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View Full Version : Guilele VS Guitarlele



Helms
09-08-2013, 04:23 AM
Hey fellow ukers! :)

I love fingerpicking and the uke was the first real love I had with an instrument. I thought I had it with a guitar for a few years, before I tried a uke.
However, I have been missing some deeper tones lately and I just donĘt enjoy playing on the guitar as much. I've actually begun selling a few old guitars to buy new ukes.
The guitar just seem so big, for no good reason (at least when you want a uke-like sound).

So I have been searching the internet for guitarleles and the guilele, but I can't find the difference between the two.
The Yahama GL1 is quite cheap so will probably be what I end up with, but the Cordoba Guilele CE has cutaway, which I personally love.
I'm a little confused about what to get really..

So does anyone know the difference between the two - if any of them has strengths or weaknesses compared to the other?

river_driver
09-08-2013, 05:46 AM
There is no difference between guitalele and guilele - some builders use one name, some use the other.

I am essentially an ex-guitar player at this point (I have one left, trying to sell it), but I do like to noodle around on six strings every now and then. Most of the guitaleles available are tenor scale, with a classical guitar-like fingerboard (1-7/8 inch to 2 inch wide and flat). I had the Yamaha for a while but in the end came to dislike it because of the wide neck and flat fingerboard - but then I don't have a fingerpicking, classical guitar background. I recently acquired an Ohana soprano guitalele with a 1.5 inch nut and I really like it - but the strings are so close it requires flatpicking.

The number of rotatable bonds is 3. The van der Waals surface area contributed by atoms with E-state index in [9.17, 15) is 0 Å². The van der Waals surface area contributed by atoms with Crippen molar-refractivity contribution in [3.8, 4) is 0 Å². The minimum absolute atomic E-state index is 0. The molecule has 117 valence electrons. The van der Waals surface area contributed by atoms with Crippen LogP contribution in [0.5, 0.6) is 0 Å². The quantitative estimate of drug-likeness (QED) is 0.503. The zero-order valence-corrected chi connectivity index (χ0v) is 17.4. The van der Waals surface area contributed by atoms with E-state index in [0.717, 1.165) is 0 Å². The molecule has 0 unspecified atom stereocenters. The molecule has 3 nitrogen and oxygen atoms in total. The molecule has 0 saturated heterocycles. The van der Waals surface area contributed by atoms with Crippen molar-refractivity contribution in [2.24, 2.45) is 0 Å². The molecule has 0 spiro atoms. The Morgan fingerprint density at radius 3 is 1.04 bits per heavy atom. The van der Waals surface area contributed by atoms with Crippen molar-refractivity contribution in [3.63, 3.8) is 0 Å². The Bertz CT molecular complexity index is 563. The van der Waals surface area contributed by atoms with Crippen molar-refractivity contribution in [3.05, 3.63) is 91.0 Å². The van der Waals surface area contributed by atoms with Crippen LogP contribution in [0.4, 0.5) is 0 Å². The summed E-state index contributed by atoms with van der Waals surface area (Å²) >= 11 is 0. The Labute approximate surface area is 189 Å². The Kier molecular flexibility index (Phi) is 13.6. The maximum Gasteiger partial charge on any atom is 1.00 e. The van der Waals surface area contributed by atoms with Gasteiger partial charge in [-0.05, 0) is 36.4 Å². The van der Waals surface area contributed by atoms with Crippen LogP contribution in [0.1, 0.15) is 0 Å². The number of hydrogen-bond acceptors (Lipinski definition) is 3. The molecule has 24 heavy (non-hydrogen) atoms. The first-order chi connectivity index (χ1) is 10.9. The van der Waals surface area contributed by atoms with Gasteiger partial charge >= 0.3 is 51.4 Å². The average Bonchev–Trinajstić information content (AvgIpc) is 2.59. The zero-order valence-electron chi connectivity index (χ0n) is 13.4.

Wicked
09-08-2013, 05:48 AM
Not to further complicate your decision, but Gretsch also has a "guitar ukulele." It sits between the other two in price. I have one on order. I'll let you know how it goes when I receive it.

Helms
09-08-2013, 06:07 AM
Oh okay, that would probably explain why I couldn't find anything about the differences :)
Guitarlele sounds best IMO... :)

Anyway - that was actually what I was worried about with the Yamaha. It looks very wide!
Guess it'll be the Cordoba I'll keep a lookout for now.

But if you know any other guitarleles/guilele please let me know! (not looking for anything +300 dollars)